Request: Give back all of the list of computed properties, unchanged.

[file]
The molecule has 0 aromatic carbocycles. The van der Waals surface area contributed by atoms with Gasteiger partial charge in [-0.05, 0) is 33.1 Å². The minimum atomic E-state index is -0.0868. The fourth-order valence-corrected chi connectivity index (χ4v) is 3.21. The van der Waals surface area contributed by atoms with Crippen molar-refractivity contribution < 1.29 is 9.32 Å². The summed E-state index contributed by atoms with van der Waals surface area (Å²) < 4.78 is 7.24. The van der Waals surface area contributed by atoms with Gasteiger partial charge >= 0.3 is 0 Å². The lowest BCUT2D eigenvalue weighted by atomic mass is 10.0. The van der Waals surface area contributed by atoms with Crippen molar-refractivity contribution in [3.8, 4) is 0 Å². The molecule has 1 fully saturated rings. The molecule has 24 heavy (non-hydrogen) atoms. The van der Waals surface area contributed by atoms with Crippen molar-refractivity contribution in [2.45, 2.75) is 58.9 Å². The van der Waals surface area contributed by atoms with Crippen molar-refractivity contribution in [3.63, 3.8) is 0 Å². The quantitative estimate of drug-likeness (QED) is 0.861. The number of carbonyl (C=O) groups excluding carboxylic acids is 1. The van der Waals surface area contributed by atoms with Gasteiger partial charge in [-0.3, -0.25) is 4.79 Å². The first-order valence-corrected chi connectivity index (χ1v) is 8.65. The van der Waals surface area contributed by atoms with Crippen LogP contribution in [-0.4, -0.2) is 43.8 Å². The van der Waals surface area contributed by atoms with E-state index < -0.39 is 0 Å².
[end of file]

The molecule has 0 aromatic carbocycles. The van der Waals surface area contributed by atoms with Gasteiger partial charge in [-0.05, 0) is 33.1 Å². The minimum atomic E-state index is -0.0868. The fourth-order valence-corrected chi connectivity index (χ4v) is 3.21. The van der Waals surface area contributed by atoms with Crippen molar-refractivity contribution < 1.29 is 9.32 Å². The summed E-state index contributed by atoms with van der Waals surface area (Å²) < 4.78 is 7.24. The van der Waals surface area contributed by atoms with Gasteiger partial charge >= 0.3 is 0 Å². The lowest BCUT2D eigenvalue weighted by atomic mass is 10.0. The van der Waals surface area contributed by atoms with Crippen molar-refractivity contribution in [3.8, 4) is 0 Å². The molecule has 1 fully saturated rings. The molecule has 24 heavy (non-hydrogen) atoms. The van der Waals surface area contributed by atoms with Crippen molar-refractivity contribution in [2.45, 2.75) is 58.9 Å². The van der Waals surface area contributed by atoms with Crippen molar-refractivity contribution in [3.63, 3.8) is 0 Å². The quantitative estimate of drug-likeness (QED) is 0.861. The number of carbonyl (C=O) groups excluding carboxylic acids is 1. The van der Waals surface area contributed by atoms with Gasteiger partial charge in [-0.3, -0.25) is 4.79 Å². The first-order valence-corrected chi connectivity index (χ1v) is 8.65. The van der Waals surface area contributed by atoms with Crippen LogP contribution in [-0.4, -0.2) is 43.8 Å². The van der Waals surface area contributed by atoms with E-state index < -0.39 is 0 Å².